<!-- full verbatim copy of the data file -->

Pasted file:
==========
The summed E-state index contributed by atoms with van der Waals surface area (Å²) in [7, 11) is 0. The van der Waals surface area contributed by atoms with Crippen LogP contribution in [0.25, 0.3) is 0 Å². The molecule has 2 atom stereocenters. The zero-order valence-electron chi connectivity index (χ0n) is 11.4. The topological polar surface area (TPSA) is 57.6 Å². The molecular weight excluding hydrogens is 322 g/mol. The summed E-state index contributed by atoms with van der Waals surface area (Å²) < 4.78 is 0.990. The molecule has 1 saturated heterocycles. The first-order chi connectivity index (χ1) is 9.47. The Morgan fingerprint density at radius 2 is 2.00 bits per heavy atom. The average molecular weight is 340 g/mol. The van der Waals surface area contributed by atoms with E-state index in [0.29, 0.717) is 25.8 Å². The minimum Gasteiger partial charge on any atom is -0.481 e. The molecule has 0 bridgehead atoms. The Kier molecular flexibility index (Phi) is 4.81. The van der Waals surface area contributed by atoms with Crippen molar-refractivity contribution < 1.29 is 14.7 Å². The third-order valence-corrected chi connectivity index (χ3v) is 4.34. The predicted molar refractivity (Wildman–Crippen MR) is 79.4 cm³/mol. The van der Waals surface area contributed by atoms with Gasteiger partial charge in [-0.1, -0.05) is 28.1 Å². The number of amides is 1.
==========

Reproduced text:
The summed E-state index contributed by atoms with van der Waals surface area (Å²) in [7, 11) is 0. The van der Waals surface area contributed by atoms with Crippen LogP contribution in [0.25, 0.3) is 0 Å². The molecule has 2 atom stereocenters. The zero-order valence-electron chi connectivity index (χ0n) is 11.4. The topological polar surface area (TPSA) is 57.6 Å². The molecular weight excluding hydrogens is 322 g/mol. The summed E-state index contributed by atoms with van der Waals surface area (Å²) < 4.78 is 0.990. The molecule has 1 saturated heterocycles. The first-order chi connectivity index (χ1) is 9.47. The Morgan fingerprint density at radius 2 is 2.00 bits per heavy atom. The average molecular weight is 340 g/mol. The van der Waals surface area contributed by atoms with E-state index in [0.29, 0.717) is 25.8 Å². The minimum Gasteiger partial charge on any atom is -0.481 e. The molecule has 0 bridgehead atoms. The Kier molecular flexibility index (Phi) is 4.81. The van der Waals surface area contributed by atoms with Crippen molar-refractivity contribution < 1.29 is 14.7 Å². The third-order valence-corrected chi connectivity index (χ3v) is 4.34. The predicted molar refractivity (Wildman–Crippen MR) is 79.4 cm³/mol. The van der Waals surface area contributed by atoms with Gasteiger partial charge in [-0.1, -0.05) is 28.1 Å². The number of amides is 1.